Original Allocations — Ireland
Ireland in its entirety was part of the United Kingdom when the original allocations were made in 1903, and therefore all areas of the island received allocations under the system. All index marks with the letter 'I' were reserved for Irish index marks, and to avoid confusion there were at that point no allocations that combined the letter 'I' with those reserved for Scottish plates, i.e. 'G', 'S' or 'V'. So there was no 'GI' or 'IV', for example. The initial allocations were made to the counties in alphabetical order (as they were at the time, hence "King's County" instead of "Offaly" and "Queen's County" instead of "Laois"), and thereafter to the cities.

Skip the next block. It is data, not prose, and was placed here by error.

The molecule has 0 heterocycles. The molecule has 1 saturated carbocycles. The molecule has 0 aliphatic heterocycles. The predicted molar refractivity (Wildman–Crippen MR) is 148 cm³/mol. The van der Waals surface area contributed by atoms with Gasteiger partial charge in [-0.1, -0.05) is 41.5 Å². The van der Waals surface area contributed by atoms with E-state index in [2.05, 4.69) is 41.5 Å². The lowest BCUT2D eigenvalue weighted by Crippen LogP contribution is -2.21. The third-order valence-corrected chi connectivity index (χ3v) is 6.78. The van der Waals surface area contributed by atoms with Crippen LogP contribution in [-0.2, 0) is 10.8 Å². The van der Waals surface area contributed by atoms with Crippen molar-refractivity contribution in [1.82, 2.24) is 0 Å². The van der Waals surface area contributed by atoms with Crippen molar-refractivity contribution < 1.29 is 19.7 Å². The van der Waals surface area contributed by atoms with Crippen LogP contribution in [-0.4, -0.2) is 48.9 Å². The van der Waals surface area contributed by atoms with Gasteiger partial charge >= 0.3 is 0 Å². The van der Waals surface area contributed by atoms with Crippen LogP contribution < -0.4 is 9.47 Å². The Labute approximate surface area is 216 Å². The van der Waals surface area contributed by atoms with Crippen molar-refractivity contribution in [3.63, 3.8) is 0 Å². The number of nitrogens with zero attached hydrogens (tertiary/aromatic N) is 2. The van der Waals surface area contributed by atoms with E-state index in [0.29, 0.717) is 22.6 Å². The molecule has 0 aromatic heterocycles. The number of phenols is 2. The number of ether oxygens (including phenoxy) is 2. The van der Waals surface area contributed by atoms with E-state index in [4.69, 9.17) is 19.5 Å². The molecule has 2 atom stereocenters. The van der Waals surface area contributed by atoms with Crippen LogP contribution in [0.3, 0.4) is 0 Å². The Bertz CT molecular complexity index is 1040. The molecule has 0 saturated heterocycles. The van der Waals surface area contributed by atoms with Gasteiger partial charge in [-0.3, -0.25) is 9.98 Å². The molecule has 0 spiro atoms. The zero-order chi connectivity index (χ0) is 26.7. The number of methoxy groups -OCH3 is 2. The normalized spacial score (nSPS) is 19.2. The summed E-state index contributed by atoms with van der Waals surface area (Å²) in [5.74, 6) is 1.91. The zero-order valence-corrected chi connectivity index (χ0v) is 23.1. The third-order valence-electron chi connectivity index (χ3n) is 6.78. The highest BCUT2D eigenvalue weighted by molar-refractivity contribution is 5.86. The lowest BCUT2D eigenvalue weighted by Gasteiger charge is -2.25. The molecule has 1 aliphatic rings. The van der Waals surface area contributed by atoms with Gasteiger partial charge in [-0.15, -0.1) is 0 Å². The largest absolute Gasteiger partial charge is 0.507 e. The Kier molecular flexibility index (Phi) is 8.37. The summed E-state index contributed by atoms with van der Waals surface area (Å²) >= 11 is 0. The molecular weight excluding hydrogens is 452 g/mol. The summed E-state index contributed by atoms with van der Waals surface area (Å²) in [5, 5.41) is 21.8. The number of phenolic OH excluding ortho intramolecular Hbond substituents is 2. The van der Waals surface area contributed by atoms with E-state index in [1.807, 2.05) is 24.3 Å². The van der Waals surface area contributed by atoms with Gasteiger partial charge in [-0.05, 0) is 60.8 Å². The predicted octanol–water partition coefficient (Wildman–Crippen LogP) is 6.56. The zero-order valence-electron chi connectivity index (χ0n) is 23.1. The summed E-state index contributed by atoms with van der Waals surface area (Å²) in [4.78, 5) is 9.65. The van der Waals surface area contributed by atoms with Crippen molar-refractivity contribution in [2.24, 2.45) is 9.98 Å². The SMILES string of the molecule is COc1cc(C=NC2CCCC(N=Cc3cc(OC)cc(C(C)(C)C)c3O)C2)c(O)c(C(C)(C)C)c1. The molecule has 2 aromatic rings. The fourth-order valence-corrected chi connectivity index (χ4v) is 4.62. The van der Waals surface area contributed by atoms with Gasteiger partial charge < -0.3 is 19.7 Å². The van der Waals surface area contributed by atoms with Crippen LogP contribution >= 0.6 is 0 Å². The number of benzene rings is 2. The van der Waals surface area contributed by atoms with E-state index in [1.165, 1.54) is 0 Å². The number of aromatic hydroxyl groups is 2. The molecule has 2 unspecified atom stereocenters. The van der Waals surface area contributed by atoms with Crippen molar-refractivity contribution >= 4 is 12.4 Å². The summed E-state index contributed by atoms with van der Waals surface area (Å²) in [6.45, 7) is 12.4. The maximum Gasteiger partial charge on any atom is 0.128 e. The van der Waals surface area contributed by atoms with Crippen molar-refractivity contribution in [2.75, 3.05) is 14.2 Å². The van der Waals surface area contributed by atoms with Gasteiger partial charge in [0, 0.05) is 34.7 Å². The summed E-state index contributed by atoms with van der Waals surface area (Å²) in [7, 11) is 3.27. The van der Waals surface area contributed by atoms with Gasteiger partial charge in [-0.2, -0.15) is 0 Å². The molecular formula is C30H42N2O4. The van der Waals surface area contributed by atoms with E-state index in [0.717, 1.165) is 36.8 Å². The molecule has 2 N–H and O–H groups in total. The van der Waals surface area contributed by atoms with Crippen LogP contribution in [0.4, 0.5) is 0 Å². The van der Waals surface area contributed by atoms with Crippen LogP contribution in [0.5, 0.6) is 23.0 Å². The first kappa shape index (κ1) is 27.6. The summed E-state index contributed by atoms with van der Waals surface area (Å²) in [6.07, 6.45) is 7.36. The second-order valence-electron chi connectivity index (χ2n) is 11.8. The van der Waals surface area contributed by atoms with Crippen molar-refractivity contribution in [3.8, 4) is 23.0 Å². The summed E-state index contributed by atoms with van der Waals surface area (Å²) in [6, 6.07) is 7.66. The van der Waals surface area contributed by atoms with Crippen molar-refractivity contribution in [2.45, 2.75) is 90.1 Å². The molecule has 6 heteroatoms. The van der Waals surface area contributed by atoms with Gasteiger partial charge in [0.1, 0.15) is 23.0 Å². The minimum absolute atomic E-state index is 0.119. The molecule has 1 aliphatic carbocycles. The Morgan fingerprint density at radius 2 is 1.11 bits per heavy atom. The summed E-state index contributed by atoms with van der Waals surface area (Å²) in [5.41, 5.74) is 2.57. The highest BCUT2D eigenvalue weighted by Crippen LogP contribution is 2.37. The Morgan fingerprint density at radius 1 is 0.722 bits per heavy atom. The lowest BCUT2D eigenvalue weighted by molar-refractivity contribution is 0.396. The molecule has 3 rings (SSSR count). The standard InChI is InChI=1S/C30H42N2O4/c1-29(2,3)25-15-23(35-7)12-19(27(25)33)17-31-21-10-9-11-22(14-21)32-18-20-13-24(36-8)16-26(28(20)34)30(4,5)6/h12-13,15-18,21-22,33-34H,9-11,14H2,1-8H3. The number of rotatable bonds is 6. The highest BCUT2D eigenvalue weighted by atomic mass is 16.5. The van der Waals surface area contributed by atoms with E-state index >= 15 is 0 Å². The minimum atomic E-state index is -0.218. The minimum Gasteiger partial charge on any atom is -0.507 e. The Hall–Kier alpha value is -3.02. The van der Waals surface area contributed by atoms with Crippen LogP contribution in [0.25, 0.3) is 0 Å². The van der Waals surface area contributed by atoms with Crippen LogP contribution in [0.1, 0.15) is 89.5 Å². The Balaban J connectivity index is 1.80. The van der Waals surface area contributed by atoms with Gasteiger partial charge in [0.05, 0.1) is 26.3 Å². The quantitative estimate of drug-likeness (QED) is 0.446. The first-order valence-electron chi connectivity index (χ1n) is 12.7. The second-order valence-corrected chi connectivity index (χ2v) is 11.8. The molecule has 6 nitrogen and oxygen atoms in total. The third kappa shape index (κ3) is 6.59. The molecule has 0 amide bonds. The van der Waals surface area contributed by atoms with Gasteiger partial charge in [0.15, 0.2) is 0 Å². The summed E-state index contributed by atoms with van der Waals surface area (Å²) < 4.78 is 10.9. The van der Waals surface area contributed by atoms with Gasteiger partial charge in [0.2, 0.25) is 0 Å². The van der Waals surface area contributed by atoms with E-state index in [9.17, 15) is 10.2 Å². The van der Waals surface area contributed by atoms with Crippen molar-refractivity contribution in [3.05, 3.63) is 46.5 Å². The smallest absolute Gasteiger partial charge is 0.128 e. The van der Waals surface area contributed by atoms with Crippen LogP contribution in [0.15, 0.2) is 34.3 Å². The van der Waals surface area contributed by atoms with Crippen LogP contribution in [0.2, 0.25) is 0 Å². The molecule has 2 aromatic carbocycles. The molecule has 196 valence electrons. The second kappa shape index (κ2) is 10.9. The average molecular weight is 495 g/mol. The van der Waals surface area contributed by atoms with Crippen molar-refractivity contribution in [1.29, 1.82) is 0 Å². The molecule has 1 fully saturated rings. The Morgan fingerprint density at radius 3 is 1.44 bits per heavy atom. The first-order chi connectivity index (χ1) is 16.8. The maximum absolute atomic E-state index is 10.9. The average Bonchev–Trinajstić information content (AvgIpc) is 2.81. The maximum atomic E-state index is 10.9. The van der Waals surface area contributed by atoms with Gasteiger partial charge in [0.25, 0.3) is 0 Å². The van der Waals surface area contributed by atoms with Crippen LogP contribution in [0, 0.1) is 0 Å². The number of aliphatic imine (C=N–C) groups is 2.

Once these were all allocated and some were beginning to be exhausted, the previously unused 'Z' series was also allocated to Ireland. By the time this happened Ireland had been partitioned, and it was decided that index marks with a 'Z' as the first letter would be allocated to the Irish Free State (now the Republic of Ireland) and those with the 'Z' as the second letter would go to Northern Ireland. As with the 'I' series, no combinations with 'G', 'S' or 'V' were allowed, although these were issued later as marks began to run out, both in Northern Ireland and the Republic.
In Northern Ireland, the two-letter marks were reversed as in the rest of the UK in the late 1950s and early 1960s, but when a 7-symbol system was introduced it was not by the addition of a year-letter suffix but by the addition of a fourth number, e.g. [AOI 1234]. In the Republic, the 6-symbol system was used, both forwards and reversed, until the new system was introduced in 1987.
To be continued.